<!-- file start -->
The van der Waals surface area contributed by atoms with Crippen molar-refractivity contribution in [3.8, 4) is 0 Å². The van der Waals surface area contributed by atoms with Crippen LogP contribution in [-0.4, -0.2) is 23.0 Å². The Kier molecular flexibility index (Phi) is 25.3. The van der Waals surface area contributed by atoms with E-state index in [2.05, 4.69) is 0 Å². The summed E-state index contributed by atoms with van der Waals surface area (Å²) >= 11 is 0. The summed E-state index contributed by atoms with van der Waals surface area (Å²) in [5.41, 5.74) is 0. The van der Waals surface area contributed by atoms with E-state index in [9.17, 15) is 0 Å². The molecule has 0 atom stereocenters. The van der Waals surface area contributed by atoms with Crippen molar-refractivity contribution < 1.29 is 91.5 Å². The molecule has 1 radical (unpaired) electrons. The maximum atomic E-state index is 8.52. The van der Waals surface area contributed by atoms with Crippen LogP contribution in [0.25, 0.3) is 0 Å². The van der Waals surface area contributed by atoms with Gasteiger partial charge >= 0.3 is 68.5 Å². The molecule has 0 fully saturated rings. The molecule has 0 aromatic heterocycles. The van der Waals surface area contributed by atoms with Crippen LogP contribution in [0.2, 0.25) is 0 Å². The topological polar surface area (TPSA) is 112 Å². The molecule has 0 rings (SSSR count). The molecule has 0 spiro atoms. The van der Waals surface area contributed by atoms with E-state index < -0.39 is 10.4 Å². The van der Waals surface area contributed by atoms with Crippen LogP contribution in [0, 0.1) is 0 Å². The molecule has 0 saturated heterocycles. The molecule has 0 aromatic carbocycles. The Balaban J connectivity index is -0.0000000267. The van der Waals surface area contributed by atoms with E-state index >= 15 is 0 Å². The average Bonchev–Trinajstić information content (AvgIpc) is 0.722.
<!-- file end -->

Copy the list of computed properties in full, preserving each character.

The van der Waals surface area contributed by atoms with Crippen molar-refractivity contribution in [3.8, 4) is 0 Å². The van der Waals surface area contributed by atoms with Crippen LogP contribution in [-0.4, -0.2) is 23.0 Å². The Kier molecular flexibility index (Phi) is 25.3. The van der Waals surface area contributed by atoms with E-state index in [2.05, 4.69) is 0 Å². The summed E-state index contributed by atoms with van der Waals surface area (Å²) >= 11 is 0. The summed E-state index contributed by atoms with van der Waals surface area (Å²) in [5.41, 5.74) is 0. The van der Waals surface area contributed by atoms with E-state index in [9.17, 15) is 0 Å². The molecule has 0 atom stereocenters. The van der Waals surface area contributed by atoms with Crippen molar-refractivity contribution < 1.29 is 91.5 Å². The molecule has 1 radical (unpaired) electrons. The maximum atomic E-state index is 8.52. The van der Waals surface area contributed by atoms with Crippen LogP contribution in [0.25, 0.3) is 0 Å². The van der Waals surface area contributed by atoms with Gasteiger partial charge >= 0.3 is 68.5 Å². The molecule has 0 fully saturated rings. The molecule has 0 aromatic heterocycles. The van der Waals surface area contributed by atoms with Crippen LogP contribution in [0.2, 0.25) is 0 Å². The topological polar surface area (TPSA) is 112 Å². The molecule has 0 rings (SSSR count). The molecule has 0 spiro atoms. The van der Waals surface area contributed by atoms with E-state index < -0.39 is 10.4 Å². The van der Waals surface area contributed by atoms with Crippen LogP contribution in [0, 0.1) is 0 Å². The molecule has 0 saturated heterocycles. The molecule has 0 aromatic carbocycles. The Balaban J connectivity index is -0.0000000267. The van der Waals surface area contributed by atoms with E-state index >= 15 is 0 Å². The average Bonchev–Trinajstić information content (AvgIpc) is 0.722.